Zoë had picked the chicken burger – partly, it turns out, because she was a bit of an expert in this field. It looked pretty decent – a thick fillet with a crunchy coating and meat whiter than American teeth. She’d left the pickles out, owing to her long-standing aversion to vinegar, and replaced them with long crisp slices of raw onion, as a heathen would do. But she seemed to enjoy it, although she thought it needed to be hotter.

“It’s not bad. I’d compare it to the McChicken Sandwich – I used to eat that back in the day, and very good it was too. Then they they replaced it with something called the Chicken Legend in a ‘ciabatta roll’” – she conveyed the inverted commas through the power of disdain alone – “and that was rubbish. It’s dry as fuck, too much roll. It comes with a ‘cool’ mayo and I don’t like the taste of it. Now you have to have a chicken mayo sandwich from the Saver menu.”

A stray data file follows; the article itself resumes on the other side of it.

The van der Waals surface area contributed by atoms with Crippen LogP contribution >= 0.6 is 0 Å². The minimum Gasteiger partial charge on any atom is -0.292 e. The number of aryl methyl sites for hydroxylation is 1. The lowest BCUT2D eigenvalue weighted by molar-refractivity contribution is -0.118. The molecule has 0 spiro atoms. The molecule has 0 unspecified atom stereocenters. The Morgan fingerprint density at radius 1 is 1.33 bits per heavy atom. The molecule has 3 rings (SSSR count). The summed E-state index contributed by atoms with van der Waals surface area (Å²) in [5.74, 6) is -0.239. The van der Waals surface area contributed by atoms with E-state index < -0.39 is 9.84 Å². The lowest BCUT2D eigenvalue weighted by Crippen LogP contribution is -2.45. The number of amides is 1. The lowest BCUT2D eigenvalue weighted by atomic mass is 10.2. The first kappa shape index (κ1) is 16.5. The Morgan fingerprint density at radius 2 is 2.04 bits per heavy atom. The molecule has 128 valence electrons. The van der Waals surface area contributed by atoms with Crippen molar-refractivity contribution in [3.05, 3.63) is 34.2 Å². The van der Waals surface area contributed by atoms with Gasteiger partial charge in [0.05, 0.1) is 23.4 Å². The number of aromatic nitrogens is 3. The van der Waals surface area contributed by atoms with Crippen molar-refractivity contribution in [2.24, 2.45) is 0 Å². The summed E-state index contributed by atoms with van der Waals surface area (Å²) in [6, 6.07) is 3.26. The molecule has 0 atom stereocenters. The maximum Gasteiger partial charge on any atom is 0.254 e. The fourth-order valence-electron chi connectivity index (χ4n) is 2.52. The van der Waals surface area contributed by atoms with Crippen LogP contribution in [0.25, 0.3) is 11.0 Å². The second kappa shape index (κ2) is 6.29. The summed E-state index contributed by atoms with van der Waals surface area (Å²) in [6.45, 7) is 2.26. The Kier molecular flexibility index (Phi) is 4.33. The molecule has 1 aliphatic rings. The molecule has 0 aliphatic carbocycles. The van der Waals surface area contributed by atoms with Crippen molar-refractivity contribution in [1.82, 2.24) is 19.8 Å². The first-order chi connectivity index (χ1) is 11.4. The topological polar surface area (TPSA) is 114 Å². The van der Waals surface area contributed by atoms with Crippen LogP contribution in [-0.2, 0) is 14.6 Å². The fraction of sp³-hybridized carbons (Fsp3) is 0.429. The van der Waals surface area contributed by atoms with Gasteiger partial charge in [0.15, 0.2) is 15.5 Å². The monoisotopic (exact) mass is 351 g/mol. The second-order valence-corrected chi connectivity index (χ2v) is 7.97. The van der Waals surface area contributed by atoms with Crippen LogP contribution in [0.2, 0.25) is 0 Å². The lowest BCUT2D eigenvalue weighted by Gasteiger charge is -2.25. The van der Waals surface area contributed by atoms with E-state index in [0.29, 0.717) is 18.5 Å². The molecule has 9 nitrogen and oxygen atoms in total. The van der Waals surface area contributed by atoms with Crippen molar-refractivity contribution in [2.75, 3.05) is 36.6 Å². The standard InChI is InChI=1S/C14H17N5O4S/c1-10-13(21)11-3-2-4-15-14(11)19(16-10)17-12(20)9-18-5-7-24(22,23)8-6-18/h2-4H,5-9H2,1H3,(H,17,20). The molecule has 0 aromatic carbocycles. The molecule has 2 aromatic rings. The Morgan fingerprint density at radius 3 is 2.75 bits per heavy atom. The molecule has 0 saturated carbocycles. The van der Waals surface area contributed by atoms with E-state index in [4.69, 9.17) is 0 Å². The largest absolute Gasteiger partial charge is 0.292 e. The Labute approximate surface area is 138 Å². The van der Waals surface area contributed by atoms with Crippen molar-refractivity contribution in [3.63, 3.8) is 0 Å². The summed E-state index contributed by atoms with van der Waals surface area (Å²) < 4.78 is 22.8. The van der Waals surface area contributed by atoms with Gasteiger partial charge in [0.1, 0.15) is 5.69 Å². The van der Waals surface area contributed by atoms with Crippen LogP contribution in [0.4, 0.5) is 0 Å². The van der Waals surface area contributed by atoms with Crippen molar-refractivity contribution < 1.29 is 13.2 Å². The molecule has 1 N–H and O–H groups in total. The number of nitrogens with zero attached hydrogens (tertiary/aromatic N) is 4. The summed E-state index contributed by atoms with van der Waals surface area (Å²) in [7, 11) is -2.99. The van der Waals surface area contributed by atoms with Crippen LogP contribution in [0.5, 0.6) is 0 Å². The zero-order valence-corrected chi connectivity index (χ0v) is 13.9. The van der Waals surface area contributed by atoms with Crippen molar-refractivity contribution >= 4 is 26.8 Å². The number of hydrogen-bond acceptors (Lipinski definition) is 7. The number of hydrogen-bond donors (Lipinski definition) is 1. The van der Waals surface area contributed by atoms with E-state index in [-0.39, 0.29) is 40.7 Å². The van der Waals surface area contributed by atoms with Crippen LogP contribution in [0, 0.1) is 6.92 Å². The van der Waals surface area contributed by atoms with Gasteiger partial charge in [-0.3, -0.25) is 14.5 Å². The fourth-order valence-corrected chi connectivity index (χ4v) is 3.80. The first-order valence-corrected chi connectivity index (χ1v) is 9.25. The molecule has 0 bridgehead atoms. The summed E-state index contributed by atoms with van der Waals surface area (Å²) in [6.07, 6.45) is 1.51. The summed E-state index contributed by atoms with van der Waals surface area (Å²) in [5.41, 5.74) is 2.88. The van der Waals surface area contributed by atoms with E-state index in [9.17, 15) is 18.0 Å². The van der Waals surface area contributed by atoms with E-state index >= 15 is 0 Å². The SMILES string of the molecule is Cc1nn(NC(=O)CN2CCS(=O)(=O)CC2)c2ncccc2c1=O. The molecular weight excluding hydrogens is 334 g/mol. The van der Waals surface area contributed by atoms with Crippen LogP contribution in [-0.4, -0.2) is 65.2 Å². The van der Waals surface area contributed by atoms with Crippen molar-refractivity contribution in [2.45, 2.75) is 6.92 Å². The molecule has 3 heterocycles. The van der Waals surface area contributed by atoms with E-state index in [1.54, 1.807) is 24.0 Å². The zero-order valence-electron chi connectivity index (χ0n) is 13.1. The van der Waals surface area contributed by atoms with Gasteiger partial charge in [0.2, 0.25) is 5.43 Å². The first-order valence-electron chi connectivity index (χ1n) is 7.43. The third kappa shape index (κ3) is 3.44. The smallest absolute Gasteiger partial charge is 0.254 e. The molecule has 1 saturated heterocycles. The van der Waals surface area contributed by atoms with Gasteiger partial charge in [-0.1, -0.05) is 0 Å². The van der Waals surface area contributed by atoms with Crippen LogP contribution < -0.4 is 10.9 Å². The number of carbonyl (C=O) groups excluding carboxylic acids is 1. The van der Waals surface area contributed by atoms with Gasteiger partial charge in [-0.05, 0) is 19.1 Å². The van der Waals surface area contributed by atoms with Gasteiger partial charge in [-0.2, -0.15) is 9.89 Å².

“Don’t you have a mini fillet from KFC instead?”

“Not from the one on Broad Street” she said. I wondered if she was referring to the infamous rat incident from a few years back and then I remembered: she knew numerous people who had fallen ill shortly after eating there.

“Do you remember the McChicken Premiere? That one came in fake focaccia bread, and the advert had Dani Behr, dead behind the eyes, desperately pretending to sound excited about a chicken burger.”

“Never heard of it.”